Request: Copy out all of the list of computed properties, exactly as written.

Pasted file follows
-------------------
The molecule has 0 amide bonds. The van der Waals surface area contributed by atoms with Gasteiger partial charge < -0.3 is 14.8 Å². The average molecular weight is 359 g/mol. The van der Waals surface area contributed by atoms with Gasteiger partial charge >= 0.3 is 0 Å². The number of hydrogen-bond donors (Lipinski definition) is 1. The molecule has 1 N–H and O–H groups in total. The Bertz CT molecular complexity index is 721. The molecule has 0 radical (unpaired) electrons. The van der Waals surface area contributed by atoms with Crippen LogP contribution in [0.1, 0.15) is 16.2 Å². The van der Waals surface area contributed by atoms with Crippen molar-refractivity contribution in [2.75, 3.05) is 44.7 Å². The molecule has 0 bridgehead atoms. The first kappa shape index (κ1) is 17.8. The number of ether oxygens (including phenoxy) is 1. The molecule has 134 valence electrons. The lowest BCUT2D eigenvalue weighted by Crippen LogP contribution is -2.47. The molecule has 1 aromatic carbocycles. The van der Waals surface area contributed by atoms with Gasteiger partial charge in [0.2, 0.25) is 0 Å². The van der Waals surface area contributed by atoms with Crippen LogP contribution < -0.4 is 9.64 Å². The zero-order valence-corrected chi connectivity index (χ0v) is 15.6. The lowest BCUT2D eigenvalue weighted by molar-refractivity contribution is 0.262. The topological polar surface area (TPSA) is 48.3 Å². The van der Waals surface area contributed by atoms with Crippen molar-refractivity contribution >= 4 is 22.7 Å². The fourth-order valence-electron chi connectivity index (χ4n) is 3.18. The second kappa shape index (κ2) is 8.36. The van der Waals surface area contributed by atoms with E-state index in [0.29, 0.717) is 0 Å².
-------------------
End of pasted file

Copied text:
The molecule has 0 amide bonds. The van der Waals surface area contributed by atoms with Gasteiger partial charge < -0.3 is 14.8 Å². The average molecular weight is 359 g/mol. The van der Waals surface area contributed by atoms with Gasteiger partial charge >= 0.3 is 0 Å². The number of hydrogen-bond donors (Lipinski definition) is 1. The molecule has 1 N–H and O–H groups in total. The Bertz CT molecular complexity index is 721. The molecule has 0 radical (unpaired) electrons. The van der Waals surface area contributed by atoms with Crippen LogP contribution in [0.1, 0.15) is 16.2 Å². The van der Waals surface area contributed by atoms with Crippen molar-refractivity contribution in [2.75, 3.05) is 44.7 Å². The molecule has 0 bridgehead atoms. The first kappa shape index (κ1) is 17.8. The number of ether oxygens (including phenoxy) is 1. The molecule has 134 valence electrons. The lowest BCUT2D eigenvalue weighted by Crippen LogP contribution is -2.47. The molecule has 1 aromatic carbocycles. The van der Waals surface area contributed by atoms with Gasteiger partial charge in [0.2, 0.25) is 0 Å². The van der Waals surface area contributed by atoms with Crippen LogP contribution < -0.4 is 9.64 Å². The zero-order valence-corrected chi connectivity index (χ0v) is 15.6. The lowest BCUT2D eigenvalue weighted by molar-refractivity contribution is 0.262. The topological polar surface area (TPSA) is 48.3 Å². The van der Waals surface area contributed by atoms with Crippen molar-refractivity contribution >= 4 is 22.7 Å². The fourth-order valence-electron chi connectivity index (χ4n) is 3.18. The second kappa shape index (κ2) is 8.36. The van der Waals surface area contributed by atoms with E-state index in [0.29, 0.717) is 0 Å².